At the beginning of October, Axel and I took a trip to Istanbul to organize a new l10n hackathon. Is there a more iconic place than a city extending over two continents, with such diversity of culture, to host a localization event?
The target for these meetings is to gather key l10n contributors in the region, bring them up to speed on the latest updates regarding Mozilla, and understand their team’s health and perspectives.
At this event, hosted by a local hacking space named Iskele47, we had representatives from five languages: Azerbaijani, Kazakh, Russian, Turkish, and Uzbek.
As usual for these meetings, localizers can have very different experiences, with a contribution history ranging from 11 years – Alexander, our Russian localizer – to brand new l10n contributors like Halil for Turkish.
Sometimes English can represent a barrier in our discussions, and a huge thanks goes to Emin, our Azerbaijani localizer, not just for being crucial in organizing the event, but also for acting as trait d’union through English, Turkish, and Russian.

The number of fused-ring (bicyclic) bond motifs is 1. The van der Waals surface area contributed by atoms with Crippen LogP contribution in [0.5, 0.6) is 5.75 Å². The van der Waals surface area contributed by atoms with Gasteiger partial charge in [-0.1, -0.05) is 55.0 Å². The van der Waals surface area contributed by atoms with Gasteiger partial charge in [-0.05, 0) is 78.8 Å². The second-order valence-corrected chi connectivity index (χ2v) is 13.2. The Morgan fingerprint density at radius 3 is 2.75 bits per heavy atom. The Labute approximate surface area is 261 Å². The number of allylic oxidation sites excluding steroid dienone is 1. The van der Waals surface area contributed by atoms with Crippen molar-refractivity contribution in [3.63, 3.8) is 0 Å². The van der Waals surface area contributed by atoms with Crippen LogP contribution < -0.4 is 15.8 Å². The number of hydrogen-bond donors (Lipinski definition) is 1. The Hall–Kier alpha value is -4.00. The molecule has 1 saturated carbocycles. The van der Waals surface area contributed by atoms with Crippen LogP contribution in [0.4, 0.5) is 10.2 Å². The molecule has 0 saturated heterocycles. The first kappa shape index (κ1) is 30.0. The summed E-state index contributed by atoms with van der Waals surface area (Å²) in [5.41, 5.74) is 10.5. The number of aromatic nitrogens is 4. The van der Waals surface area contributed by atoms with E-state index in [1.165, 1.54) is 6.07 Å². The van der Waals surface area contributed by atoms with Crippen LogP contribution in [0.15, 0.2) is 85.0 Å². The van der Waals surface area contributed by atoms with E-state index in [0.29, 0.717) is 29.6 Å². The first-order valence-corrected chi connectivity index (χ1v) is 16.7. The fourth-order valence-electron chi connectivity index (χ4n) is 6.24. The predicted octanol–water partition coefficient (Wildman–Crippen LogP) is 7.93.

Having participated in five of these meet-ups so far, it’s interesting to try and find common trends and differences:
- Some teams feel part of Mozilla, others don’t feel this connection at all. The latter is common for localizers working on several Open Source projects, whose contribution to Mozilla started through external localization tools after what I call our “MozCamps phase.” In this sense, these local events are crucial to make them feel part of the broader community at the base of Mozilla.
- Training new localizers is hard, time-expensive, and not really exciting: there are less technical issues than in the past, but ensuring consistency and high quality across many projects is really complex.
- Finding new volunteers in some regions is more complicated than in others: big tech companies opening new offices and attracting students right out of school and professional localizers not liking the idea of contributing to projects for free can present obstacles.
There’s one result that I’m particular proud of, and represents the kind of practical outcomes we want to see from these initiatives: right before Istanbul, together with Baurzhan we realized that there was some confusion about the localization process for mozilla.org and Kazakh.
We decided to talk about it and fix it during the meet-up. This is the result of this process: from almost a thousand strings missing to zero.